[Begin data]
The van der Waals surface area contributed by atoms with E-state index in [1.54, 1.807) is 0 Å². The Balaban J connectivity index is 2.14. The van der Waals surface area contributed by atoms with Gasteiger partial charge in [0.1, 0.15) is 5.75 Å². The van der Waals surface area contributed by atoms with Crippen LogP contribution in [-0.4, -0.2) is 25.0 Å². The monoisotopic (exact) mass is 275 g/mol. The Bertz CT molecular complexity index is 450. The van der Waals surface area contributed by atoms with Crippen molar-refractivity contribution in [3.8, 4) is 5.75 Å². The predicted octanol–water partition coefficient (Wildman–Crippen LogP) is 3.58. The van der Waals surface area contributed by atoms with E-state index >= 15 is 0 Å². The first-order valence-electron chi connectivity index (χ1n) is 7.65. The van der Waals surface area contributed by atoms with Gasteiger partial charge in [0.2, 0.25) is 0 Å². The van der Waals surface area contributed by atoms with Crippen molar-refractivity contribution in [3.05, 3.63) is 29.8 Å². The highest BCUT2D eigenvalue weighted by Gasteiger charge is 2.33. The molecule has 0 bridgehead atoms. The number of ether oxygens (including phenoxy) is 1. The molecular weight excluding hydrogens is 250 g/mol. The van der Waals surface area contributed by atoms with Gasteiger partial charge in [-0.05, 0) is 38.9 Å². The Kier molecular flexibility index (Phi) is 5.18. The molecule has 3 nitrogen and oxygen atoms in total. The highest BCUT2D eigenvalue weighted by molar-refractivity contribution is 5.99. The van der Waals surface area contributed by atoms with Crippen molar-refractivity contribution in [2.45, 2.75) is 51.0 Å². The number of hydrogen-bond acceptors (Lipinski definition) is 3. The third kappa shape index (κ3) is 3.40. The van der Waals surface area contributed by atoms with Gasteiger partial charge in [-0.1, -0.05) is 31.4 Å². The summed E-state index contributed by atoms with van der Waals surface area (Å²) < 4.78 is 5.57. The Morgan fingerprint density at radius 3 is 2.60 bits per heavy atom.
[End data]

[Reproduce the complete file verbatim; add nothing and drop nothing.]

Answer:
The van der Waals surface area contributed by atoms with E-state index in [1.54, 1.807) is 0 Å². The Balaban J connectivity index is 2.14. The van der Waals surface area contributed by atoms with Gasteiger partial charge in [0.1, 0.15) is 5.75 Å². The van der Waals surface area contributed by atoms with Crippen LogP contribution in [-0.4, -0.2) is 25.0 Å². The monoisotopic (exact) mass is 275 g/mol. The Bertz CT molecular complexity index is 450. The van der Waals surface area contributed by atoms with Crippen molar-refractivity contribution in [3.8, 4) is 5.75 Å². The predicted octanol–water partition coefficient (Wildman–Crippen LogP) is 3.58. The van der Waals surface area contributed by atoms with E-state index >= 15 is 0 Å². The first-order valence-electron chi connectivity index (χ1n) is 7.65. The van der Waals surface area contributed by atoms with Gasteiger partial charge in [0.2, 0.25) is 0 Å². The van der Waals surface area contributed by atoms with Crippen molar-refractivity contribution in [3.05, 3.63) is 29.8 Å². The highest BCUT2D eigenvalue weighted by Gasteiger charge is 2.33. The molecule has 0 bridgehead atoms. The number of ether oxygens (including phenoxy) is 1. The molecular weight excluding hydrogens is 250 g/mol. The van der Waals surface area contributed by atoms with Gasteiger partial charge in [-0.05, 0) is 38.9 Å². The Kier molecular flexibility index (Phi) is 5.18. The molecule has 3 nitrogen and oxygen atoms in total. The highest BCUT2D eigenvalue weighted by molar-refractivity contribution is 5.99. The van der Waals surface area contributed by atoms with Crippen molar-refractivity contribution in [2.45, 2.75) is 51.0 Å². The number of hydrogen-bond acceptors (Lipinski definition) is 3. The third kappa shape index (κ3) is 3.40. The van der Waals surface area contributed by atoms with Gasteiger partial charge in [-0.1, -0.05) is 31.4 Å². The summed E-state index contributed by atoms with van der Waals surface area (Å²) < 4.78 is 5.57. The Morgan fingerprint density at radius 3 is 2.60 bits per heavy atom.